It is amazing how fast time moves. Two years ago today, Josh and I left the four boys at home for Shabbat with our dear friends and dashed off to the hospital to have our fifth child. We had been worried, for the weeks leading up to his birth, about when he would be born. The 9th of Av is one of the most significant fast days of the year, and we wondered if we'd end up having a brit on that day - or delivering a baby in the middle of the fast. Obviously, neither of those events occurred, and Zeli was born on the 8th of Av, in delivery room 8, on 08/08/08. Clearly the kid is destined for great things that surround the number 8.

During this time period, we are in a three week period of reflection and mourning, leading up to the 9th of Av and the commemoration of the destruction of both the First and Second Temples in Jerusalem. Zeli's birth, and his birthday so close to Tisha b'Av, has turned this time period into one that is both reflective, pensive and sad for the Jewish people...and one that is full of incredible joy for us.

And certainly, Zeli, or Azriel as he's actually been named...although rarely referred to, is a bundle of joy. Azriel's name is incredibly significant to us. He came to us when Josh and I were both unemployed during a very difficult summer. Azriel means "with Gd's help" and we definitely felt that we got through the summer only with Gd's help at that time. His middle name, Dor, means "generation" and we feel that he is connected to his people and to the generations before him in so many ways. The most obvious of these is that he was named Dor for his great-grandmother, Dorothy, carrying on the generational connection to his family and his people.

When we are younger, most of us assume that we will be able to get pregnant and have children quite easily. Everyone around us has them so why shouldn't we? As I've aged, and watched some of my friends struggle to get pregnant, to keep a pregnancy, or to deliver a healthy child, I've become acutely aware of how full the path to childbirth can be of pain, heartache, sorrow and despair. I'm continually amazed every time that I look at Zeli, and at his brothers, that I've been so blessed to have these incredible children. Having children is certainly an act of faith and hope. Raising them is a continual process of hoping that all will go well and that each child will continue developing in healthy, beautiful ways.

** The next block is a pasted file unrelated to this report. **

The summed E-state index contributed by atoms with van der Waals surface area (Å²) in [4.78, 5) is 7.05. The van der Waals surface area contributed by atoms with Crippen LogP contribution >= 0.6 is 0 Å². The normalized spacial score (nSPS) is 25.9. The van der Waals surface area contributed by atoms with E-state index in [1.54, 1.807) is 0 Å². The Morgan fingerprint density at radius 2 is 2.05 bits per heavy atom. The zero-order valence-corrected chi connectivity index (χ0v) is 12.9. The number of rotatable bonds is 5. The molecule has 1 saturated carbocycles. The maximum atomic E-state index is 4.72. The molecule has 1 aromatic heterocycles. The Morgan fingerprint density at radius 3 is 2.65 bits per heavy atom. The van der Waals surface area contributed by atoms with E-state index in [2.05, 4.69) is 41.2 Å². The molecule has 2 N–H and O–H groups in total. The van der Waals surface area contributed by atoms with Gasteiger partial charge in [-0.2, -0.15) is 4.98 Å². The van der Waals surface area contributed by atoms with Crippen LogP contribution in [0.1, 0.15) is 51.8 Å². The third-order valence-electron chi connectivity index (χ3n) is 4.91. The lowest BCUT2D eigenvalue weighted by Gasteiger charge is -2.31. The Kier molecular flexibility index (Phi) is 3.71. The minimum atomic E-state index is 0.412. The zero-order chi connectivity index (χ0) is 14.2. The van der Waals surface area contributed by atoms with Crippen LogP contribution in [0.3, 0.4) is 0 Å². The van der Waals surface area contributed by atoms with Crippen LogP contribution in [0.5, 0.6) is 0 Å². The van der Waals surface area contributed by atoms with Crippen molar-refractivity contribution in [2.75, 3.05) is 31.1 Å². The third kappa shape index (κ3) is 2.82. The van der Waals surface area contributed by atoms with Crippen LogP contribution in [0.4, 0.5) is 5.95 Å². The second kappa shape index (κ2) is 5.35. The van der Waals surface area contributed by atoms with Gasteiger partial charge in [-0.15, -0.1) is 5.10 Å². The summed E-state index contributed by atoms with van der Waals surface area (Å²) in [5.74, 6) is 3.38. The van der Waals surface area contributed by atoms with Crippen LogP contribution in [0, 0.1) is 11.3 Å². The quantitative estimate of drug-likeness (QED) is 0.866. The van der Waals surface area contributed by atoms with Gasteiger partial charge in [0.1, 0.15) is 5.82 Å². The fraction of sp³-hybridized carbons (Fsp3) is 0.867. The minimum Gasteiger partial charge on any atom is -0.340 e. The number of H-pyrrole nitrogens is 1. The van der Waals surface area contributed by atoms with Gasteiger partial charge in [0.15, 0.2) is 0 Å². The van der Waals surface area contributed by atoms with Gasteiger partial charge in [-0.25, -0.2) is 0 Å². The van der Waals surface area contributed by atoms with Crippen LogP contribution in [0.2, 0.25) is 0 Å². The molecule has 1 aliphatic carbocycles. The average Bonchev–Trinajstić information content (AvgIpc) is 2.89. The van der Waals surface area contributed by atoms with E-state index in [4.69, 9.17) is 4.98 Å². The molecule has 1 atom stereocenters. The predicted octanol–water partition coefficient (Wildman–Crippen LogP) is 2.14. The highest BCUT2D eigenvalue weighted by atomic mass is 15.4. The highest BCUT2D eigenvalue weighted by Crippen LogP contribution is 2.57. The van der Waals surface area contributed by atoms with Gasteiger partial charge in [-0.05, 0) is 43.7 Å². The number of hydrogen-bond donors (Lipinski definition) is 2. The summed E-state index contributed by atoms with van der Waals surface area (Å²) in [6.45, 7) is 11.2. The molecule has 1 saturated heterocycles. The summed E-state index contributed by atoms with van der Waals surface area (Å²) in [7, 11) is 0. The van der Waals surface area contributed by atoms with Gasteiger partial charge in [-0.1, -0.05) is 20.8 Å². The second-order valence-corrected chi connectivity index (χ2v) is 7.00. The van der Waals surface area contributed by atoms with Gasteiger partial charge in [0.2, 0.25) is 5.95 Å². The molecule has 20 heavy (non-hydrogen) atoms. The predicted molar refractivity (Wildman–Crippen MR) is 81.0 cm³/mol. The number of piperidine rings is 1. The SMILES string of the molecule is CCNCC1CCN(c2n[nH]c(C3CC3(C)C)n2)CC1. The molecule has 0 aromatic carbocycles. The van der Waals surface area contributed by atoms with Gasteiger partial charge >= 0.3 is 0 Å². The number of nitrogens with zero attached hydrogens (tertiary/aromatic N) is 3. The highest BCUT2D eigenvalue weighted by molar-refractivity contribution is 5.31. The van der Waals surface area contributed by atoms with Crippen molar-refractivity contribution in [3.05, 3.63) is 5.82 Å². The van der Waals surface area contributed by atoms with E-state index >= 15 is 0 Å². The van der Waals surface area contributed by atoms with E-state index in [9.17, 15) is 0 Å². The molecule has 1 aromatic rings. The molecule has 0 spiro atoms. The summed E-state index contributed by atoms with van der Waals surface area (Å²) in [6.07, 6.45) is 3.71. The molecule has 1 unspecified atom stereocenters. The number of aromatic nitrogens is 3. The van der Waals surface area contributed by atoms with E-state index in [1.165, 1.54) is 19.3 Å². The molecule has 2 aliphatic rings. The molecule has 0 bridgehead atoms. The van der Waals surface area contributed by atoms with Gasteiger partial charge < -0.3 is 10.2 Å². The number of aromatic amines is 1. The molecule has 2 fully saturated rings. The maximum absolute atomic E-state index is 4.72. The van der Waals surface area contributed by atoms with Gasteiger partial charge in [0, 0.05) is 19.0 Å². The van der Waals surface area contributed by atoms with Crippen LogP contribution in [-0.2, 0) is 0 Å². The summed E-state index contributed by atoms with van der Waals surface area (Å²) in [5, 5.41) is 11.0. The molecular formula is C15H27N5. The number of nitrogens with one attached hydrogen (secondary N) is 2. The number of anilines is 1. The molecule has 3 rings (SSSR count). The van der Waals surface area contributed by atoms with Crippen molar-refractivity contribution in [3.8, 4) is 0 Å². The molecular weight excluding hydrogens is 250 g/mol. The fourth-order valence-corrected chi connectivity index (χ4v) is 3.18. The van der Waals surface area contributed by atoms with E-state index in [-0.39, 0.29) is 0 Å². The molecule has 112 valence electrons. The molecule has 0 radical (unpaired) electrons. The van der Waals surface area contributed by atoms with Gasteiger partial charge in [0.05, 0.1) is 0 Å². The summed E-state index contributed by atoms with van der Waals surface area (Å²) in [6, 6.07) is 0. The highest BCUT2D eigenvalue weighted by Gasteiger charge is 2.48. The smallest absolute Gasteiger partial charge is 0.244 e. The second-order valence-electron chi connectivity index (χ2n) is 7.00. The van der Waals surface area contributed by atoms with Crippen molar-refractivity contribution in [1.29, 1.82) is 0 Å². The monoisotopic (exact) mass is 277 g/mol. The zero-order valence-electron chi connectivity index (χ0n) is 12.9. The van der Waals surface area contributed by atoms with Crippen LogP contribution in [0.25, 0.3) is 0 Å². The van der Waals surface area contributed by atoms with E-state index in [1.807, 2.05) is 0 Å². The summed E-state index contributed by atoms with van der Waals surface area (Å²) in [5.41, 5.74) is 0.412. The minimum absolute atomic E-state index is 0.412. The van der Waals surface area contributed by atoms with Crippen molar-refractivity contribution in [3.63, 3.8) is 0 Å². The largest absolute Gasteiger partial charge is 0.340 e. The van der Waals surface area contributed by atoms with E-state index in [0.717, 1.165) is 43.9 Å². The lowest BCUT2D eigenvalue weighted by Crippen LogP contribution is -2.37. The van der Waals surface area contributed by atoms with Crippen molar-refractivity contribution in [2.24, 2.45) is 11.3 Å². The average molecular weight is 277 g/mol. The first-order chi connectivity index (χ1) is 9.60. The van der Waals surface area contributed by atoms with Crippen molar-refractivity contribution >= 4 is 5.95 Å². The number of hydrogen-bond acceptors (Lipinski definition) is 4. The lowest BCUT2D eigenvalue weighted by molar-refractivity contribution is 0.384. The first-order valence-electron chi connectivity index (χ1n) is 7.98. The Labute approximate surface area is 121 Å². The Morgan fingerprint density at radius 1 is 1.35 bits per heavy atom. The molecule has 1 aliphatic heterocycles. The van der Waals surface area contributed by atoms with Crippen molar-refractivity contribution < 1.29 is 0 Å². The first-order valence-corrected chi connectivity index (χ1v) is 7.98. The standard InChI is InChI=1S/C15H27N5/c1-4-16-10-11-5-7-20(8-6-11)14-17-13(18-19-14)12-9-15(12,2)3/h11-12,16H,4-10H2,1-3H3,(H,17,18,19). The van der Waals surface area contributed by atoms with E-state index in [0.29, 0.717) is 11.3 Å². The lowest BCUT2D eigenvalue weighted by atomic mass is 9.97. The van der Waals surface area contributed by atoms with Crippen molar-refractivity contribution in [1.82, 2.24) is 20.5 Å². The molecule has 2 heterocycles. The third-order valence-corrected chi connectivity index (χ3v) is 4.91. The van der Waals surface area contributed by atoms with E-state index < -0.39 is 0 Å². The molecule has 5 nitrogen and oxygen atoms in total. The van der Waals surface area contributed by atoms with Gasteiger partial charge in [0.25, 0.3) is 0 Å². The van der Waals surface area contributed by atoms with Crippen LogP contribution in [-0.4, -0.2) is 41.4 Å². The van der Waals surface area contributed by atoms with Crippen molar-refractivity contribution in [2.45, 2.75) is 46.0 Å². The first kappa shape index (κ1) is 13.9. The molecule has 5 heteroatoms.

Happy Birthday to my beautiful little boy - may we be privileged to share another 118 with you!

Wednesday, July 14, 2010

Aliyaversary!


















It’s 8:00 in the morning and I’m already exhausted. Yes, this is actually the norm for me, but today I’m exhausted for an usual reason. The kids and I have spent the last hour or so dancing around the house, watching our Nefesh B’Nefesh Aliyah video called “My Soul” and then watching every other Nefesh B’Nefesh video available. This is, after all, our tradition on our Aliyahversary. And today we celebrate 6 years in Israel.





As the date has been approaching, I’ve been thinking about what our Aliyah has meant for us. What has struck me lately is how ordinary Aliyah feels most days. I work in an office that is filled with olim (immigrants). Every single person in the office has either made Aliyah himself as an adult, or been brought on Aliyah by parents. I live in a community where a large percentage of my friends have, as well, made Aliyah. And, of course, Josh’s everyday task is to help more people to come to Israel. It’s simply the collective norm.

Big deal, I think to myself at times, I’ve come just as all of these other people have…and it’s simply a given that we’ve all picked up our lives and carried on here. Not only that, but as we often hear from olim, or with Aliyah videos that we watch, is how easy it is to make Aliyah. The Jewish people thirsted to return to our homeland for over two thousand years. Now that we can so easily just jump on a plane and move here – how can we NOT take that opportunity?

But, whenever I step back for a minute, I’m truly amazed by what we’ve done. I marvel at the fact that we left everything in America. What exactly did we leave? Families who love and miss us; jobs that were challenging, rewarding, stable and interesting; friends who were part of a lovely Jewish community; two cars; a nice house and more. In addition, we left so many small items that people who live in America take for granted every day – we left a language we understood and news that we could watch, we left newspapers we could read and mail that we could open and readily comprehend! And the list goes on and on.

When we stepped off that plane six years ago, Josh and I had come to a country where we had no jobs, no family, no cars, very little knowledge of the language, and only about 4 friends. And yet, every moment since has felt exciting, invigorating and entirely right.

Some days, when I’m paying the car renewal bill at the post office and getting the car inspected, or when I’m enrolling my kids at school, or when I’m renewing a passport or other document, I am amazed by everything that I know how to do.